With the bill’s sponsor saying the coverage hasn’t kept up with the times, the latest effort to end Florida’s no-fault auto insurance system chugged through its first Senate committee on Tuesday, Jan. 26.
The Senate Banking and Insurance Committee backed the proposal (SB 54), which seeks to replace a requirement that motorists carry personal-injury protection coverage — key to the no-fault system — with mandatory bodily injury coverage.
But while bill sponsor Danny Burgess, R-Zephyrhills, said the overhaul is “long overdue,” concerns linger over the potential financial impacts on low-income drivers and the inclusion of a “bad faith” litigation issue that has tripped similar efforts in the past.
Under the no-fault system, drivers are required to carry personal-injury protection, or PIP, coverage to help pay medical bills after accidents. Motorists are required to carry $10,000 in PIP coverage, an amount unchanged since 1979.
“The $10,000 is a number derived from 1979 … the number has not changed since then,” Burgess said. “Fast forward to 2021, we're still at $10,000. And so, the buying value of that $10,000 in 1979, according to the U.S. Bureau of Labor Statistics, equates to about $1,252 today. So, you can see that that money really doesn't go very far.”
Lawmakers in the Senate and House have floated the idea of ending the no-fault system almost annually since trying to reform PIP in 2012. That reform effort stemmed from arguments that the system was plagued by fraud.
Burgess’ proposal would mandate that motorists carry a minimum of $25,000 in bodily injury coverage for the injury or death of one person in an accident and $50,000 for injuries or deaths of two or more people. The proposal also would retain an existing $10,000 financial responsibility requirement for property damage. Insurers would also be required to offer medical payments coverage starting at $5,000, with deductibles up to $500.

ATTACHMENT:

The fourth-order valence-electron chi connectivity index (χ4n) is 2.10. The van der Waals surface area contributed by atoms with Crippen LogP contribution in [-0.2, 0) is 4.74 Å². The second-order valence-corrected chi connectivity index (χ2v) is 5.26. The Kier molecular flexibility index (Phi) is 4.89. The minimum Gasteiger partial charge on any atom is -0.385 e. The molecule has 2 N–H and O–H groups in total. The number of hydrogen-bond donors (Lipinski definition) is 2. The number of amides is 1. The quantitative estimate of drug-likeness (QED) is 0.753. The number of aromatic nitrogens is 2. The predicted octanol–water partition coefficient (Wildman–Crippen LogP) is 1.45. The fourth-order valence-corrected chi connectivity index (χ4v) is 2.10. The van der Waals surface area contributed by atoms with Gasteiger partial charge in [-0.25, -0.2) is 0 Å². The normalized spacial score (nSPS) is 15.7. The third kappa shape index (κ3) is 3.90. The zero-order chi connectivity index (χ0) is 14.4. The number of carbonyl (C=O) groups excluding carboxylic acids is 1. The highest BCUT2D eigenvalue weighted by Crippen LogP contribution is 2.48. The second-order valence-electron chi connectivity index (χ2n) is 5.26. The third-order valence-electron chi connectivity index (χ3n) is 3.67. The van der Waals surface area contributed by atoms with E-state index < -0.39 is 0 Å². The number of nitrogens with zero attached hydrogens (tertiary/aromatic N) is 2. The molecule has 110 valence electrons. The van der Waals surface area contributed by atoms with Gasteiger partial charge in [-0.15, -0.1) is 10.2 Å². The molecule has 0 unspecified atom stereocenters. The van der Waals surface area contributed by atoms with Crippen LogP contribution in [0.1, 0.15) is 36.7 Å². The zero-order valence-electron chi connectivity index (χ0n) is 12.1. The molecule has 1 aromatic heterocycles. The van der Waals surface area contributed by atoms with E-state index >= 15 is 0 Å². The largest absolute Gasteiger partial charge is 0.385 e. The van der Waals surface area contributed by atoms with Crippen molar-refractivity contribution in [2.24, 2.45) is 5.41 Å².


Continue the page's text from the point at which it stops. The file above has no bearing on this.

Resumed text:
Several senators said they hope actuarial data will be available before the proposal goes to additional committees, as a staff analysis presented Tuesday didn’t include the potential economic impacts on motorists.
Sen. Jeff Brandes, R-St. Petersburg, said increasing rates on the poorest motorists could force more people to go without coverage.
“We have to address in this legislation the issue of uninsured drivers and create a stronger incentive than simply a suspended driver's license,” Brandes said. “That is what's driving rates through the roof. … Ultimately, it's the fact that you're having to pay hundreds and hundreds of dollars in premiums for uninsured motorists, because you have a one in four shot of having somebody hit you that carries zero insurance. And that is untenable and unsustainable. And that's really what's driving rates.”
A 2016 report by the Florida Office of Insurance Regulation projected that drivers would see a 5.6% savings by shifting to a bodily injury coverage requirement. A study two years later by the actuarial consulting firm Milliman showed an average increase in premiums of $67, or a 5.3% increase.
The committee approved an amendment to the bill about bad-faith lawsuits, which involve allegations that insurers have not properly looked out for the interests of their customers.
Sen. Kathleen Passidomo, R-Naples, said her amendment creates “common-sense best practice standards” for the industry when handling third-party claims.
“It also provides standards for the third-party claimant to follow when making a demand for settlement,” Passidomo said. “And it also contains obligations of the insured (customer) during the process.”
But several Democrats raised concerns the change could result in additional litigation, while saying it’s rare for a jury verdict to go against an insurance company in a bad-faith case.